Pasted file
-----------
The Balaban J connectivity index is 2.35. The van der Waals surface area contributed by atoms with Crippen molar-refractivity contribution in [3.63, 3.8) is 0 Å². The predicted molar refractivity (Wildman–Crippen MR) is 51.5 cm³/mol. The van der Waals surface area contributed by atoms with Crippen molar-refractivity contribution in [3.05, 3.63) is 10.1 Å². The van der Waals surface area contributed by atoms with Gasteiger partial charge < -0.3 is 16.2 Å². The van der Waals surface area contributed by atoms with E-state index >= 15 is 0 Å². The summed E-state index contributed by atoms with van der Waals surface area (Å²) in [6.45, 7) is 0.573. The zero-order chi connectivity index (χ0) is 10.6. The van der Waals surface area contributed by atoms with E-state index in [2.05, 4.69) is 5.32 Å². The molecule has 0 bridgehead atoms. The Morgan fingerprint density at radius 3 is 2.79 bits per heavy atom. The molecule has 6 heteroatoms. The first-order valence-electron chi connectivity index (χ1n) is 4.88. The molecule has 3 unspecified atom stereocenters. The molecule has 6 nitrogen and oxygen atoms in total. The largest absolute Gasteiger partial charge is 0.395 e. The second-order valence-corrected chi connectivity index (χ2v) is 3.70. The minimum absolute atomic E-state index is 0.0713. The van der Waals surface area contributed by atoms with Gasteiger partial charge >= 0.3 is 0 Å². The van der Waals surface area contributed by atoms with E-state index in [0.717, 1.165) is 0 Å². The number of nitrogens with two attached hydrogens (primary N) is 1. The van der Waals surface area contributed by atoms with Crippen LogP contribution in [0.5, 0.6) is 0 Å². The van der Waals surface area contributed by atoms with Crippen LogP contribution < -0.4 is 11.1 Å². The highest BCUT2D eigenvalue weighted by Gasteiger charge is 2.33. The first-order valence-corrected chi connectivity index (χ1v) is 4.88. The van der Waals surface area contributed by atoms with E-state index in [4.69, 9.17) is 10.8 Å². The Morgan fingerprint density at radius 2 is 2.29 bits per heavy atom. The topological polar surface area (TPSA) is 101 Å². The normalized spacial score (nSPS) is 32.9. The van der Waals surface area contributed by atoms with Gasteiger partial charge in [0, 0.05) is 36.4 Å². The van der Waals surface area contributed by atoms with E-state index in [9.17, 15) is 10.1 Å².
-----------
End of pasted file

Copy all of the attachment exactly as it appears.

The Balaban J connectivity index is 2.35. The van der Waals surface area contributed by atoms with Crippen molar-refractivity contribution in [3.63, 3.8) is 0 Å². The predicted molar refractivity (Wildman–Crippen MR) is 51.5 cm³/mol. The van der Waals surface area contributed by atoms with Crippen molar-refractivity contribution in [3.05, 3.63) is 10.1 Å². The van der Waals surface area contributed by atoms with Gasteiger partial charge < -0.3 is 16.2 Å². The van der Waals surface area contributed by atoms with E-state index >= 15 is 0 Å². The summed E-state index contributed by atoms with van der Waals surface area (Å²) in [6.45, 7) is 0.573. The zero-order chi connectivity index (χ0) is 10.6. The van der Waals surface area contributed by atoms with E-state index in [2.05, 4.69) is 5.32 Å². The molecule has 0 bridgehead atoms. The Morgan fingerprint density at radius 3 is 2.79 bits per heavy atom. The molecule has 6 heteroatoms. The first-order valence-electron chi connectivity index (χ1n) is 4.88. The molecule has 3 unspecified atom stereocenters. The molecule has 6 nitrogen and oxygen atoms in total. The largest absolute Gasteiger partial charge is 0.395 e. The second-order valence-corrected chi connectivity index (χ2v) is 3.70. The minimum absolute atomic E-state index is 0.0713. The van der Waals surface area contributed by atoms with Gasteiger partial charge >= 0.3 is 0 Å². The van der Waals surface area contributed by atoms with E-state index in [0.717, 1.165) is 0 Å². The number of nitrogens with two attached hydrogens (primary N) is 1. The van der Waals surface area contributed by atoms with Crippen LogP contribution in [0.5, 0.6) is 0 Å². The van der Waals surface area contributed by atoms with Crippen LogP contribution < -0.4 is 11.1 Å². The highest BCUT2D eigenvalue weighted by Gasteiger charge is 2.33. The first-order valence-corrected chi connectivity index (χ1v) is 4.88. The van der Waals surface area contributed by atoms with E-state index in [4.69, 9.17) is 10.8 Å². The Morgan fingerprint density at radius 2 is 2.29 bits per heavy atom. The topological polar surface area (TPSA) is 101 Å². The normalized spacial score (nSPS) is 32.9. The van der Waals surface area contributed by atoms with Gasteiger partial charge in [0, 0.05) is 36.4 Å². The van der Waals surface area contributed by atoms with E-state index in [9.17, 15) is 10.1 Å².